I’d hiked about another mile when I noticed that the red welts on my legs were melding into some kind of massive flushing. The same thing was happening on my arms, abdomen, and presumably on my face. When I made camp that night I pulled out my pocket mirror and examined it. I looked as though I had been badly sunburned. The stinging progressed to a burning sensation that covered most of the front half of my body.
The burning kept me awake that night, and I lay in my sleeping bag thinking about Makah whale hunters, who were said to rub their naked bodies with nettle leaves to keep them awake during the hunt, as if being naked in a canoe on the Pacific was not sufficient stimulation.
When I climbed out of my tent the next morning, the burning was still present but was less severe, and by the end of the day, there were only a few red welts left here and there that betrayed the suffering that had kept me awake all night.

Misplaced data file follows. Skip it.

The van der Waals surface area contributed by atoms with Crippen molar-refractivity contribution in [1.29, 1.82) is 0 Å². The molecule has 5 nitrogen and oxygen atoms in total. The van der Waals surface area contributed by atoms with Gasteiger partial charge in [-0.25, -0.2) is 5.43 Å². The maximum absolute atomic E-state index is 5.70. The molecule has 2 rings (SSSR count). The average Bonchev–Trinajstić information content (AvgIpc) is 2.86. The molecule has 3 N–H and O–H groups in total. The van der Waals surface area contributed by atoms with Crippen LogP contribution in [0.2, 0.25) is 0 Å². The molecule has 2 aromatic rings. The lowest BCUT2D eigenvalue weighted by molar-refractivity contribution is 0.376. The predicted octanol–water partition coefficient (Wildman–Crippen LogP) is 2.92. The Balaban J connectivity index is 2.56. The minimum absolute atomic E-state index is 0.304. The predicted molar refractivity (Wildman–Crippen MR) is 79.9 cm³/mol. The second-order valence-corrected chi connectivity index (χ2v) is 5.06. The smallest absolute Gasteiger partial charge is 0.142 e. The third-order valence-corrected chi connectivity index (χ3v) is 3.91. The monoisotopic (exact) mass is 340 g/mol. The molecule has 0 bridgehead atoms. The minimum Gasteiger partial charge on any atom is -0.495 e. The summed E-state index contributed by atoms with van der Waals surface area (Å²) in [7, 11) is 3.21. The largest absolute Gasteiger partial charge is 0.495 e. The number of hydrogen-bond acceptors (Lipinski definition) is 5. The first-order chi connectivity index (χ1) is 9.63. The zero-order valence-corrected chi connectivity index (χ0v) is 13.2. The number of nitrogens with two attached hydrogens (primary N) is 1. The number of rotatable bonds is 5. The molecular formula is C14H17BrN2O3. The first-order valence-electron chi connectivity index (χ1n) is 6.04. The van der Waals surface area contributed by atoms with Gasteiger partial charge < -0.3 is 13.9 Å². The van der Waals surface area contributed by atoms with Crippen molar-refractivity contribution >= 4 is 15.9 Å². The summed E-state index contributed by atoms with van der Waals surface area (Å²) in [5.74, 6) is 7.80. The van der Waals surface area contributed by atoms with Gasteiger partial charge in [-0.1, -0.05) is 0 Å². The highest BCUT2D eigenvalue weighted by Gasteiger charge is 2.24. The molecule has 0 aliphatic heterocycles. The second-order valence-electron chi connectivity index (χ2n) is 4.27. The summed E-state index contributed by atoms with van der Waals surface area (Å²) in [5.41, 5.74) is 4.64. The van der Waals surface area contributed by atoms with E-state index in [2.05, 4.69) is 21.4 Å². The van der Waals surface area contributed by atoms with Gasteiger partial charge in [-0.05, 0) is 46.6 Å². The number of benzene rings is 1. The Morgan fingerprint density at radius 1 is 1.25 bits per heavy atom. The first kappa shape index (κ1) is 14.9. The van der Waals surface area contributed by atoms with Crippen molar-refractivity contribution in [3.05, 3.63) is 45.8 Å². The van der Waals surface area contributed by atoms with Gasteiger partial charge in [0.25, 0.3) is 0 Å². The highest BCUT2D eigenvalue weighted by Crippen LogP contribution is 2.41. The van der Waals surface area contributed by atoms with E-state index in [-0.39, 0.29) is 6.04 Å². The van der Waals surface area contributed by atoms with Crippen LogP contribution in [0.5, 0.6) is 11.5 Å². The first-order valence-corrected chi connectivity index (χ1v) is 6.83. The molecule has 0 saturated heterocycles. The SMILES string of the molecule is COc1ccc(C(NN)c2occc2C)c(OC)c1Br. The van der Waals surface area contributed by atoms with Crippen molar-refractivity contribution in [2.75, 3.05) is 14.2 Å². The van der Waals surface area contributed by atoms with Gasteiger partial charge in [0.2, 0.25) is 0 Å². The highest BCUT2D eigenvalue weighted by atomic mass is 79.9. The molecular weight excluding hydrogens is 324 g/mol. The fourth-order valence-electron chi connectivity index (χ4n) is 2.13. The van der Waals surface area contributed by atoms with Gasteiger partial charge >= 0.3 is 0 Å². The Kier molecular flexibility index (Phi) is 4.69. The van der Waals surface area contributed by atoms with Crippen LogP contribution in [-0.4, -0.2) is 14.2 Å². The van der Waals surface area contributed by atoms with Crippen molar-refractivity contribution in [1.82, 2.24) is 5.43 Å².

When I returned home a few days later I added a small bottle of calamine lotion to that indispensable first aid kit. There it remained for the next thirty years, tucked into its own little pocket, and though I checked the expiration date every few years, and replaced the bottle with a new one when necessary, it seems I had learned my lesson about nettles.
So it was I now held the small bottle of pink lotion in my hand, a sixty-eight year old woman trying to decide what will go and what will stay, as I was doing with many things in my life. At first I set it in a pile I called Doesn’t Weigh Much, suggesting that the item might someday be needed and since it didn’t weigh much I might as well keep it. That pile was rapidly becoming a black hole, sucking in the gravity of things that “didn’t weigh much.” The fact remained that I hadn’t needed the calamine lotion in thirty years. I didn’t need it now. I set the small bottle on a shelf in the medicine cabinet, thinking of the various itchy things I encounter while gardening.
On my first day hiking the Pacific Nothwest Trail, my pack weighed twenty-seven pounds, about half what it had weighed thirty years ago when I tumbled into the nettle patch. I felt light enough to fly, soaring above the Selkirk Mountains. I had survived the nettles and a few other things along the way.